That might be true for a media figure or a public figure whose work I appreciate that I've never met. I follow Mark Mothersbaugh just in case Devo comes to Austin and I will want to go see them, or maybe he comes out with some weird new music for something and I want to hear about it. I am not engaging in conversation with him, but I am just looking for his "Oh I did this new thing!" There are podcasters I follow because I want to know when they do a show, or I want to hear their thoughts about it. Maybe there is a little inside information or a little backstage thing that is interesting, but I'm no longer just following people because they said something interesting or funny or outrageous.

Unfollowing people who get upset about it

I am no longer following people just to follow them or because my friends said you should follow this person because they are really funny. I eliminated all of that and I probably unfollowed 300 people or more. Now Twitter has become very boring for me, which has made it easier for me to not spend too much time on it, because now if somebody tweets it will be like "Oh, I know that person. Why? Because when I was in New York I toured their office and had lunch with them. That's why I follow that person." I don't care if they follow me or not. It no longer feels like a game. It is not competitive, it is not anything anymore except a way to follow up with people I like.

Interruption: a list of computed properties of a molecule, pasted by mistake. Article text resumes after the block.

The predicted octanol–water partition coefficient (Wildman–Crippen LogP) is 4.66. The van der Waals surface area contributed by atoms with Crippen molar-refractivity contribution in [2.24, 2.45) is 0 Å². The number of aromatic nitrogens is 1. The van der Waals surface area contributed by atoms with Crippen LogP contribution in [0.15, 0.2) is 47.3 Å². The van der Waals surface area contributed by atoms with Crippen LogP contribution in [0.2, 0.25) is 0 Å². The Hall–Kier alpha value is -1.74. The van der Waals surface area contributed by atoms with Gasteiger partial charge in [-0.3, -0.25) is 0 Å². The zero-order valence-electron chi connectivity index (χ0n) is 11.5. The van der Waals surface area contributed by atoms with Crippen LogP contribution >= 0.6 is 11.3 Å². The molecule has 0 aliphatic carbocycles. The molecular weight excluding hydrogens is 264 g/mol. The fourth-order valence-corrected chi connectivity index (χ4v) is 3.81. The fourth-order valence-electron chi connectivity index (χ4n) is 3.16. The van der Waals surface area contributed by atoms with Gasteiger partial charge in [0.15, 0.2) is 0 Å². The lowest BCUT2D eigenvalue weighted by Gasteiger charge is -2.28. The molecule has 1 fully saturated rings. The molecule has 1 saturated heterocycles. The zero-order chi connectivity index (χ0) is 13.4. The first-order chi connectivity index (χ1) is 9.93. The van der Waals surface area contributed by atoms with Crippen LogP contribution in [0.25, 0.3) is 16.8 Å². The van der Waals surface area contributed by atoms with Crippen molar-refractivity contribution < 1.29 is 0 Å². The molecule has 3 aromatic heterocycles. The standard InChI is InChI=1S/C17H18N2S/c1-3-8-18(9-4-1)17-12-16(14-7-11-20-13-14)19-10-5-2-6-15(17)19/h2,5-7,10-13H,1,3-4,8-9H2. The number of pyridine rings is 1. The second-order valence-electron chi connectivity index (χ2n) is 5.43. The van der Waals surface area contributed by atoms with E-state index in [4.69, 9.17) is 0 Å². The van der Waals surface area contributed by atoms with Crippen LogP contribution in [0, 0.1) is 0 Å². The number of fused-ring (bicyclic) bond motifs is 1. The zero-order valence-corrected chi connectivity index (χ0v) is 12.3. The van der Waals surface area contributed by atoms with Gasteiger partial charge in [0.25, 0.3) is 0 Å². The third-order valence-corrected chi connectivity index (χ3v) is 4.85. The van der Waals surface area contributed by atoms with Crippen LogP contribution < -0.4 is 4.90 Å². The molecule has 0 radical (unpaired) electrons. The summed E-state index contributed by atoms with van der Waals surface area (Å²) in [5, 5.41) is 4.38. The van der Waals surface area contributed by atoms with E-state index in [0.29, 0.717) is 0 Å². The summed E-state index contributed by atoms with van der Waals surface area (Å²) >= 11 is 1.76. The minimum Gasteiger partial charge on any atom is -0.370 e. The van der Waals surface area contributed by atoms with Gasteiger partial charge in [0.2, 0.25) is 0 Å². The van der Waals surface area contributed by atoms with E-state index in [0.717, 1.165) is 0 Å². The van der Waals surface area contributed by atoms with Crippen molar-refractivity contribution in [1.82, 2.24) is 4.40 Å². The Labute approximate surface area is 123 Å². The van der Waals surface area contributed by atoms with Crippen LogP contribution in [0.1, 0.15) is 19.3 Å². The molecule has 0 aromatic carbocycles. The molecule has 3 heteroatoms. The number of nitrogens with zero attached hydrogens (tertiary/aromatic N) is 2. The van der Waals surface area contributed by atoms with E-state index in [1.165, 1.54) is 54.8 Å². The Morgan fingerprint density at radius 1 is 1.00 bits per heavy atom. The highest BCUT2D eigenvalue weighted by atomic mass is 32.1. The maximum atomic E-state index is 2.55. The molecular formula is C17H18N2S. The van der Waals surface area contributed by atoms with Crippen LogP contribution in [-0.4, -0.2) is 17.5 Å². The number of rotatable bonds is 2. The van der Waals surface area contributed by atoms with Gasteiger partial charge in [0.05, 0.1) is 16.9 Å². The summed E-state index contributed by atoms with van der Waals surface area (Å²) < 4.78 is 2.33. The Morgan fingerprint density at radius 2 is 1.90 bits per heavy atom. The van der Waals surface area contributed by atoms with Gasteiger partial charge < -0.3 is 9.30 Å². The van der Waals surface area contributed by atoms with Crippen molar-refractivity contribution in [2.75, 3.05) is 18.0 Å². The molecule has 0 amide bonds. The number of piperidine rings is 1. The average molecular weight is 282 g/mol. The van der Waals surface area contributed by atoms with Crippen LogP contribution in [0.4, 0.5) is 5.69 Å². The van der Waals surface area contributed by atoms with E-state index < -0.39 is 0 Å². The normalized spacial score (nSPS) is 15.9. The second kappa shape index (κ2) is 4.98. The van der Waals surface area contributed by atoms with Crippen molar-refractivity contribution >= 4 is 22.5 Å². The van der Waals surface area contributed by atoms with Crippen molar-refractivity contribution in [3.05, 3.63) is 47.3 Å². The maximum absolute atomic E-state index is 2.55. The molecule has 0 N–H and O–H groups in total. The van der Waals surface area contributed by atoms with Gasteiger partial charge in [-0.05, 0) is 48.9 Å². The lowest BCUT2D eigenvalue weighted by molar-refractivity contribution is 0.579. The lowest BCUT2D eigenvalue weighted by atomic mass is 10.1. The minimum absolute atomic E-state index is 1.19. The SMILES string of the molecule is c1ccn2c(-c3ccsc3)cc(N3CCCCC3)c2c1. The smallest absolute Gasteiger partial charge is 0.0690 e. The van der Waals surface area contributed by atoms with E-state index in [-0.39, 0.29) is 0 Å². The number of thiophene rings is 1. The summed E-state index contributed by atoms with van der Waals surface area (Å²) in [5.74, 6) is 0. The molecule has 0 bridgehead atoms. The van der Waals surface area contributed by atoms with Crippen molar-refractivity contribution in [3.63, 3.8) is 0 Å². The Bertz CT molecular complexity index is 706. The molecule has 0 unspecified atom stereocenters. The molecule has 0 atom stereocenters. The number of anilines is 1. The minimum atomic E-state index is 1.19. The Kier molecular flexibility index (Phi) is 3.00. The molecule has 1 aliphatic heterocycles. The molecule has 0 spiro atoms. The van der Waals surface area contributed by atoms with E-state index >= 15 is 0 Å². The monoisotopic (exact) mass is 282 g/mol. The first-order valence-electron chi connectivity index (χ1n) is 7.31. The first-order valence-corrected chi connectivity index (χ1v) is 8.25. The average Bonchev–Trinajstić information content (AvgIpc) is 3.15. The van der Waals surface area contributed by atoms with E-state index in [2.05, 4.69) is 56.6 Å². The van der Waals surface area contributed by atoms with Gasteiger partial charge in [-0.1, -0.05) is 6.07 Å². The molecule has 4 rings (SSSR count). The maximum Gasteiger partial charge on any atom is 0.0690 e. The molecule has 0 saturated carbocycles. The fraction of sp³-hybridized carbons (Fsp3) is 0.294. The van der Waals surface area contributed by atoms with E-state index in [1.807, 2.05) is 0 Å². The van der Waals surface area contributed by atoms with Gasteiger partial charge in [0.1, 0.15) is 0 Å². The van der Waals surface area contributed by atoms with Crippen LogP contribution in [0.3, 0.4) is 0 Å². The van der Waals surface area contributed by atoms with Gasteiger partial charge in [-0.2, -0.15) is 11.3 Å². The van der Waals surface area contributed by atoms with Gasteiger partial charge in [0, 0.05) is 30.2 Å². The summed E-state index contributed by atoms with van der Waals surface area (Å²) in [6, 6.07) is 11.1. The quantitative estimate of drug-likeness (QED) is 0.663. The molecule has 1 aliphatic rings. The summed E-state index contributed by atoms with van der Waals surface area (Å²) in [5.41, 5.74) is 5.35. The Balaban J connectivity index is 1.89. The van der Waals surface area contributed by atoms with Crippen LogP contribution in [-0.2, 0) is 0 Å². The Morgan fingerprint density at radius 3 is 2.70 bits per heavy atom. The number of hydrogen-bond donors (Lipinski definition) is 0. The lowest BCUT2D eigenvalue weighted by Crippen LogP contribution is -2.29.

When I unfollowed people en masse, a bunch of them said "Oh, you are unfollowing me!" I don't know how exactly they know, is there a thing that tells them if someone unfollows you? I don't know! Others were like "I tried to direct message you and I noticed you don't follow me anymore so I had to write this email" Good! I'd like to communicate with you over email better anyway. But then I opened my DM's so that people could just DM me.

In the days when I was just following people for the sake of following them I would look at my Twitter feed and it was just frustrating! I said "Gosh, so many people! There is so much happening!" and I would miss the stuff that I actually cared about. My friends who just had a kid announced it on Twitter. I didn't see it because there were 500 tweets and retweets about something Trump said. I can see what he said if I want by going to the news websites and I'll see what he said or I'll watch the video. I don't need to hear other people retweeting it.


Then there is this whole matter about opinions. The fact is: I don't usually agree with anybody on anything. I found that I started to dislike people that I liked because their opinions were different. I wouldn't sit and talk politics with somebody at dinner unless that is the person I go and talk politics with. I don't want to engage in a deep political conversation with a regular friend unless I am prepared to do that with that person. I don't want to see that constantly in my feed because I don't agree with anybody about anything. Literally, there's nothing anyone has ever said I agree with completely, and it became frustrating to see all this stuff.